The shaft furnace steel mill being jointly built in Ceara, Brazil by Dongkuk Steel and POSCO is receiving a lot of attention. Risking the future of the company, Dongkuk Steel pushed ahead with the project. And if the construction is completed without interruption amid the absence of its Chairman Chang Sae-joo and turns out expected profits, the company will be able to revive.
According to industry sources on May 13, all eyes are now on whether the shaft furnace steel mill, which is being built by Companhia Siderúrgica do Pecém, or CSP, starts commercial production at the first half of next year as scheduled and brings profits to investment companies of the CSP.
CSP is the operation company with the single purpose of promoting the expansion of the steel industry in Brazil. Dongkuk Steel and POSCO hold 30 percent and 20 percent of its stakes, respectively. The other 50 percent is owned by Brazilian mining company Vale. The steel mill has the area of 3800 m3, and aims to produce up to 3.12 million tons of molten metal a year. The figure is close to the current level of the total annual crude steel production of 3.6 million tons. For the construction, US$5.4 billion (about 6 trillion won) has been invested. Among them, US$3 billion (3.29 trillion won) is raised in the form of long-term debt from the Brazilian Development Bank (BNDES), and the other US$2.4 billion (2.63 trillion won) is raised from investment companies. Dongkuk Steel has currently invested US$700 million (768.46 billion won) from a total of US$800 million (878.24 billion won).
Donkuk Steel decided to take part in such a large project since Chairman Chang believed that there is no future with the existing electric furnace business. In order to compete with the shaft furnace steel mill in China in terms of prices, the company thinks that it has a chance of success when it establishes a steel mill in Brazil, the largest iron ore producer in the world, purchases raw materials at low prices, and locally supplies products. The company asked POSCO, which has wide experience in shaft furnace steel mill construction and operation, to cooperate, and POSCO accepted the proposal. However, some say that excessive investment instigated the downward trend of the company. Dongkuk Steel posted 229 billion won (US$208.6 million) in net losses last year. Since then, it sold its land and office building in Suha-dong, Jung-gu, Seoul, at the price of 420 billion won (US$382.58 million) and considered stopping the operation of the second thick plate plant.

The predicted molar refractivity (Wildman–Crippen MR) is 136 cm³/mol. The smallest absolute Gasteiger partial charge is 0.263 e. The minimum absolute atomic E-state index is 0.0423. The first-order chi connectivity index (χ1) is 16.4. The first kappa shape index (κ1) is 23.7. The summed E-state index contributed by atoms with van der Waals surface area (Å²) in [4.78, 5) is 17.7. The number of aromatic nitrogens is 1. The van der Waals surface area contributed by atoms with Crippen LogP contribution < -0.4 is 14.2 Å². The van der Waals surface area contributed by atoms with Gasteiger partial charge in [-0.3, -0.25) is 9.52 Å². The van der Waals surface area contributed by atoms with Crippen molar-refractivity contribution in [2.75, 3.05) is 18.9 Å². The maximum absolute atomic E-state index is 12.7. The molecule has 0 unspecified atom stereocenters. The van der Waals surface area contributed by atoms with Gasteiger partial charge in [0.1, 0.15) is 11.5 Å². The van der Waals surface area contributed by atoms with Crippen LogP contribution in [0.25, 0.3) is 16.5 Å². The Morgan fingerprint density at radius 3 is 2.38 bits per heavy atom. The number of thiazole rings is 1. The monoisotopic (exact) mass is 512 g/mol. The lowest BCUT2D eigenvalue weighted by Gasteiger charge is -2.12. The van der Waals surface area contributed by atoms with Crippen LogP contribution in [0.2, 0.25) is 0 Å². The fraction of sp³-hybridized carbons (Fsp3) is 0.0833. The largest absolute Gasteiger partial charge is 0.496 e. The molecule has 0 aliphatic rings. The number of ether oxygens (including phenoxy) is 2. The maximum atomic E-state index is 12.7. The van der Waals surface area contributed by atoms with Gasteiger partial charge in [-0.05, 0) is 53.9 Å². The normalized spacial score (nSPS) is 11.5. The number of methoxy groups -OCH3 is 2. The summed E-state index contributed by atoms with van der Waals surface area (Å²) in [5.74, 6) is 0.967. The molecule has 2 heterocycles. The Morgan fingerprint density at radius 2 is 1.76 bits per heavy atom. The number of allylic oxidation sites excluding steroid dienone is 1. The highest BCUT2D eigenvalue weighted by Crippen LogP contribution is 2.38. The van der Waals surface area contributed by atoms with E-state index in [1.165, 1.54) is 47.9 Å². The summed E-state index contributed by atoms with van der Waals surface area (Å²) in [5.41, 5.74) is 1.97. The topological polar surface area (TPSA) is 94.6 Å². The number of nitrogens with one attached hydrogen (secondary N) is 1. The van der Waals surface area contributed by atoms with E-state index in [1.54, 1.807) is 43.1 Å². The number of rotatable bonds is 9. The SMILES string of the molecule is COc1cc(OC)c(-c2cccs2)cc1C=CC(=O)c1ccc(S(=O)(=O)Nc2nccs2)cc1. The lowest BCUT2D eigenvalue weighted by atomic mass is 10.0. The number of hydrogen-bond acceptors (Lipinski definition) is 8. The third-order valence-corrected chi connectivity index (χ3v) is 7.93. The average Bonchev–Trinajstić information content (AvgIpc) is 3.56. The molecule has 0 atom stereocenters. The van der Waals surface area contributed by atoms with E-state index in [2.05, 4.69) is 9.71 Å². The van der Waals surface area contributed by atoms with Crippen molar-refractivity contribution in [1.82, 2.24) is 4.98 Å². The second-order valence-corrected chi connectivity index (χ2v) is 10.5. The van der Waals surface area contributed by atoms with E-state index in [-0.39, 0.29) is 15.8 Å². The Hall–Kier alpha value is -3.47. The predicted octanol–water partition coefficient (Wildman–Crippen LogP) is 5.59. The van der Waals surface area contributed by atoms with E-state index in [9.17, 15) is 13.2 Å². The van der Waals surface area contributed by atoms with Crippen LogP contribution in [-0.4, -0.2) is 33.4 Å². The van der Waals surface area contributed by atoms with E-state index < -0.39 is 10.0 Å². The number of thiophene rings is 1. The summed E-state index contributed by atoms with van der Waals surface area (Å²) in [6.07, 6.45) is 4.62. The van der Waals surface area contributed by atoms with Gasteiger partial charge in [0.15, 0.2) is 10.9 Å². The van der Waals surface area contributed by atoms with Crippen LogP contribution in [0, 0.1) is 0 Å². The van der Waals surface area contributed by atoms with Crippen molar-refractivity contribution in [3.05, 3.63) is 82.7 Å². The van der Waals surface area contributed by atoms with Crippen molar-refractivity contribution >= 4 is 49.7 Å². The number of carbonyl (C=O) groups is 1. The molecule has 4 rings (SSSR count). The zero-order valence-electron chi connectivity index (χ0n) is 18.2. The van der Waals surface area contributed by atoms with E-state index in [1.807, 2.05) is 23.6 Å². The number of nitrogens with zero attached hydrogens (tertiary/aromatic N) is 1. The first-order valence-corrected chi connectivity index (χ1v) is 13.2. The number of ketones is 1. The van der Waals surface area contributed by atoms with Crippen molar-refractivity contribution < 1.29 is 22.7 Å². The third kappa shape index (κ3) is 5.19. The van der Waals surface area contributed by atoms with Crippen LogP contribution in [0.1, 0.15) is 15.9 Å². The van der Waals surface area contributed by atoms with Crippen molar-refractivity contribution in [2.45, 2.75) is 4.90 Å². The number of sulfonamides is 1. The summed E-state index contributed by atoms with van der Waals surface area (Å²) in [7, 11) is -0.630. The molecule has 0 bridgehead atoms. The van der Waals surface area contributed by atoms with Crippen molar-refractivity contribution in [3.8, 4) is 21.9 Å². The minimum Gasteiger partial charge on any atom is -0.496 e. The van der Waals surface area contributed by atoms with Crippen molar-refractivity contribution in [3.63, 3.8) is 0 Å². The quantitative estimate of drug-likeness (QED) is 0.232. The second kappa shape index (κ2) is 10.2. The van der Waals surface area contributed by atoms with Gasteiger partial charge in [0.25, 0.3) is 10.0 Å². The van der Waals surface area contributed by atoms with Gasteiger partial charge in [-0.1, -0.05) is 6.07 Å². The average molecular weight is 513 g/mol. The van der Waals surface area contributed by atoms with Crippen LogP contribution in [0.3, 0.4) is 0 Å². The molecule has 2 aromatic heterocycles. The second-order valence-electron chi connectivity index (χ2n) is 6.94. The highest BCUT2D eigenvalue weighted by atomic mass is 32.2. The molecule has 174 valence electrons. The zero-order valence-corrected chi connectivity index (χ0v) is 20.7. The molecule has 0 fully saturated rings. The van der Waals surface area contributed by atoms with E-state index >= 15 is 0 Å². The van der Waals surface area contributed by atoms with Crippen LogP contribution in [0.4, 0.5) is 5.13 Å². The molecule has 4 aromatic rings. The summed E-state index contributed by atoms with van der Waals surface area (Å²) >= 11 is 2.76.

The problem is that the imprisonment of its Chairman Chang could harm the credit rating and weaken momentum. The conclusion of the contract of CSP getting a loan of US$3 billion (3.29 trillion won) from BNDES was delayed for weeks due to the prosecution's investigation on Chang. Others say that Vale, which holds a majority CSP stake, could be more actively involved in management.
How fast the mill will be on the rails after completion is the key to success. Dongkuk Steel and POSCO said that it is difficult to predict how much the mill will make during the beginning of its operations. A shaft furnace steel mill takes longer time to turn out profits after commercial operations. Whether Dongkuk Steel will build the resources to revive, and POSCO will succeed in maximizing profits through cooperation amid the emergency situation is the question to answer.